Electronic Voting Generally Well Received in Muskoka Lakes
Voting by mobile phone, computer or regular phone line replaced the paper ballot system in 2018. (Pexels Photo)
An electronic-only vote did not seem to stop voters from voting.
Cheryl Mortimer, the clerk, and returning officer for the Township of Muskoka Lakes said they were able to meet the needs of voters through a number of different ways in this week’s municipal election.
“Our council was very much wanting to push forward with this technology for this election and were very supportive of it,” said Mortimer.
As for the public’s response, Mortimer said “we received feedback that it was very positive and then there is always going to be electors that want a paper ballot.”
While the voting system used by the town and other area municipalities resulted in an extension by 24 hours for the close of voting, it was not an issue by the Township of Muskoka Lakes.
The vote collection service, Dominion Voting Systems says slowdowns started just after 6:00pm. The company says it was tracked back to a Toronto-based internet colocation provider. That provider put what DVS calls an “unauthorized limit on incoming voting traffic that was roughly 1/10th of the system’s designated bandwidth.”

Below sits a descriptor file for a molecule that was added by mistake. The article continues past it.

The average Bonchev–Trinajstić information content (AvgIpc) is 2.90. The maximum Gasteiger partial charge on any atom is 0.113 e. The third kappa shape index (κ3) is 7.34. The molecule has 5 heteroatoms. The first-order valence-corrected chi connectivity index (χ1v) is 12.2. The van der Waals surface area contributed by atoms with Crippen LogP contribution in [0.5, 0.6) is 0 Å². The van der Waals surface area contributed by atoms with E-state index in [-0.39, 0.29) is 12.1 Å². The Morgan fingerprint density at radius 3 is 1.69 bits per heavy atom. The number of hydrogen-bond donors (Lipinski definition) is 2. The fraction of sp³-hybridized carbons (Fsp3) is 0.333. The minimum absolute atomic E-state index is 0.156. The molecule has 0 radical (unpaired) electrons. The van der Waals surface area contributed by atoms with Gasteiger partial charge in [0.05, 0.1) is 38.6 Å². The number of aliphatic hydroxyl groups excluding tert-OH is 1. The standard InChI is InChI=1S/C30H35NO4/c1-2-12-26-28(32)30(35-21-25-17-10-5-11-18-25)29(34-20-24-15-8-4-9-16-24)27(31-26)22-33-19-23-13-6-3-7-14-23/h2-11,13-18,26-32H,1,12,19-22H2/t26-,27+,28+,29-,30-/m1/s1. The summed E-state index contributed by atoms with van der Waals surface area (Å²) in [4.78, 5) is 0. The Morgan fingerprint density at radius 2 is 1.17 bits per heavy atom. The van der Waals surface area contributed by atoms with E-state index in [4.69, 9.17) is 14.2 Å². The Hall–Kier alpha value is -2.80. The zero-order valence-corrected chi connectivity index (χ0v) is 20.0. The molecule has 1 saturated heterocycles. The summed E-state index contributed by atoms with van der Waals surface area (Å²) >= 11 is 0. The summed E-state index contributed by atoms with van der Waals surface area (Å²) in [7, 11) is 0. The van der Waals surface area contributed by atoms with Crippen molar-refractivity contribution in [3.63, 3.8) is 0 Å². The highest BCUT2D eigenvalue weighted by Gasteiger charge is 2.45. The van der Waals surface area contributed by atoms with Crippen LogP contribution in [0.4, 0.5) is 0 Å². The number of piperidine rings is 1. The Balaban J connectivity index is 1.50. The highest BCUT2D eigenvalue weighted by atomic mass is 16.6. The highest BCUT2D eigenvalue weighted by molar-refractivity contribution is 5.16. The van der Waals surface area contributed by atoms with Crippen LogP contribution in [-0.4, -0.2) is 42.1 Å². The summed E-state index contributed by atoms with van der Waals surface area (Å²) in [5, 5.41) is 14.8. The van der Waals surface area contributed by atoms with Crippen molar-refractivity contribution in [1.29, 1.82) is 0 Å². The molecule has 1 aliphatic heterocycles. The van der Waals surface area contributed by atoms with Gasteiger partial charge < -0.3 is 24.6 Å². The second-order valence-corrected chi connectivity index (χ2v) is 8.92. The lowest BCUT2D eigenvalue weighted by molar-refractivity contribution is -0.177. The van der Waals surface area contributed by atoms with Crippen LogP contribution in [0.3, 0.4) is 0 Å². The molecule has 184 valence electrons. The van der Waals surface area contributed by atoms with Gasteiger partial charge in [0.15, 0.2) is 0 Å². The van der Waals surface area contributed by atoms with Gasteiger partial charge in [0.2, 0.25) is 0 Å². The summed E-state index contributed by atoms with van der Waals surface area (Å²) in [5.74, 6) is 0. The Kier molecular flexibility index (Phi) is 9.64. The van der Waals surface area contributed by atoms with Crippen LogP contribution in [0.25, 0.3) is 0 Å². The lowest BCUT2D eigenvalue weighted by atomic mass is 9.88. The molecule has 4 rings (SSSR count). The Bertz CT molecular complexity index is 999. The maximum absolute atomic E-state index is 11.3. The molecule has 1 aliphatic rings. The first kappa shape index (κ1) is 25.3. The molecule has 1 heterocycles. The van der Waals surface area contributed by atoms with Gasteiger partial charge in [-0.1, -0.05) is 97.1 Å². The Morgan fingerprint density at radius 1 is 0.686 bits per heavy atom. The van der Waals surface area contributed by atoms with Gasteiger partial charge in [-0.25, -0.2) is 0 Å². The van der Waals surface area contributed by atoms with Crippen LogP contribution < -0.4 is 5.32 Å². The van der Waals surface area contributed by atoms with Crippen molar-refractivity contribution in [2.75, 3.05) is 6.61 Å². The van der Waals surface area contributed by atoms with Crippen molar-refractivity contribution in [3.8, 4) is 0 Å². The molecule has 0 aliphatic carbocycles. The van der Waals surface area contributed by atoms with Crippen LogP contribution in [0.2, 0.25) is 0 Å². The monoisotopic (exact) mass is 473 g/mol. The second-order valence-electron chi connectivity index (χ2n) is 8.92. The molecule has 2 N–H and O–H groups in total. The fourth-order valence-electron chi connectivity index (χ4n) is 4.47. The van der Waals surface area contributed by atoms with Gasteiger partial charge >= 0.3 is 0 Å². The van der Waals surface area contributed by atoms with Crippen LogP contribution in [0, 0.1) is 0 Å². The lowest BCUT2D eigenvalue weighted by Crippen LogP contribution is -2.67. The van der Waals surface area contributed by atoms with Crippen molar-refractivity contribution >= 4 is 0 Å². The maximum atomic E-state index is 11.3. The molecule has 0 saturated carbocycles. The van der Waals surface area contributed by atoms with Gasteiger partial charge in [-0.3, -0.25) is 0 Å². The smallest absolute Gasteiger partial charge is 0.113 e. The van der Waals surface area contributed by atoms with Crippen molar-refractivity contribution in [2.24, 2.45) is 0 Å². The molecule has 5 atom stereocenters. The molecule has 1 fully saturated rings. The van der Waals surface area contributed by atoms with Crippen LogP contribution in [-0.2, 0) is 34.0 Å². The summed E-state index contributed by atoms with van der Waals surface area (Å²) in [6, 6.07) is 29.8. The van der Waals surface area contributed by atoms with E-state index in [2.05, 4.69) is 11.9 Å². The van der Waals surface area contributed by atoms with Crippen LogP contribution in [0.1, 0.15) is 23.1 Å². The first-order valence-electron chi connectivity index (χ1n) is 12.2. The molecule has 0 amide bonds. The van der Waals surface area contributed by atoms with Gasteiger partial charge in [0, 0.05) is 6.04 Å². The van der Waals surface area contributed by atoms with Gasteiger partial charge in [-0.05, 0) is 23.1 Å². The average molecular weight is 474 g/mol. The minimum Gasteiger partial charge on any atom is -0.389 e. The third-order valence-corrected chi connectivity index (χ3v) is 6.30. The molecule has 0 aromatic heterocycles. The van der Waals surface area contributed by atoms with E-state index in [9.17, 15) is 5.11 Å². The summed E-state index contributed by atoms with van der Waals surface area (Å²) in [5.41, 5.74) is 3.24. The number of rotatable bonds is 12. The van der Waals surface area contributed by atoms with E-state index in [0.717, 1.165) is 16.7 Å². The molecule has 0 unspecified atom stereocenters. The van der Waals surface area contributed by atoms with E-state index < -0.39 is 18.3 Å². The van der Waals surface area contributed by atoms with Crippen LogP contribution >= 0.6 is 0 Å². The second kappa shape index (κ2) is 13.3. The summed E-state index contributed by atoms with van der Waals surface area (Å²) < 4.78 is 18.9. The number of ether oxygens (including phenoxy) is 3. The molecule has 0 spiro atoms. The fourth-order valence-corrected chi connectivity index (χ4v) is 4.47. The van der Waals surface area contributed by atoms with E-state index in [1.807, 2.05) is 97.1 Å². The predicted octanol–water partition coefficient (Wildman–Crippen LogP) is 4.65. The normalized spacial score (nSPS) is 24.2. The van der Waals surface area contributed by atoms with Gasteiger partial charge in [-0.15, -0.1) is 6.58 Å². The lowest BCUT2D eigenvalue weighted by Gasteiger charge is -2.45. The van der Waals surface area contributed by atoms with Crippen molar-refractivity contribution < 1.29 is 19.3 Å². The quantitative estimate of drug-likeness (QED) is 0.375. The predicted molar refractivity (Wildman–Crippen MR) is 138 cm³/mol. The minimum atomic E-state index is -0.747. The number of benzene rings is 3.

Mortimer says getting votes tabulated electronically was a big leap forward over counting paper ballots. “It was a very positive experience for staff,” she says. “We didn’t need as many staff. A final analysis hasn’t been completed but we will be doing that early on (in the new year.)”
For those voters who were not feeling entirely comfortable with the new process of casting a vote, the Township, like most municipalities, offered a help centre that included staff assisting voters and access to the internet through computers at all area libraries as well as the help centre.
In the mayor’s race, a total of 6,904 votes were cast with Phil Harding beating incumbent Don Furniss.
Toronto ISP to blame for last night’s election problems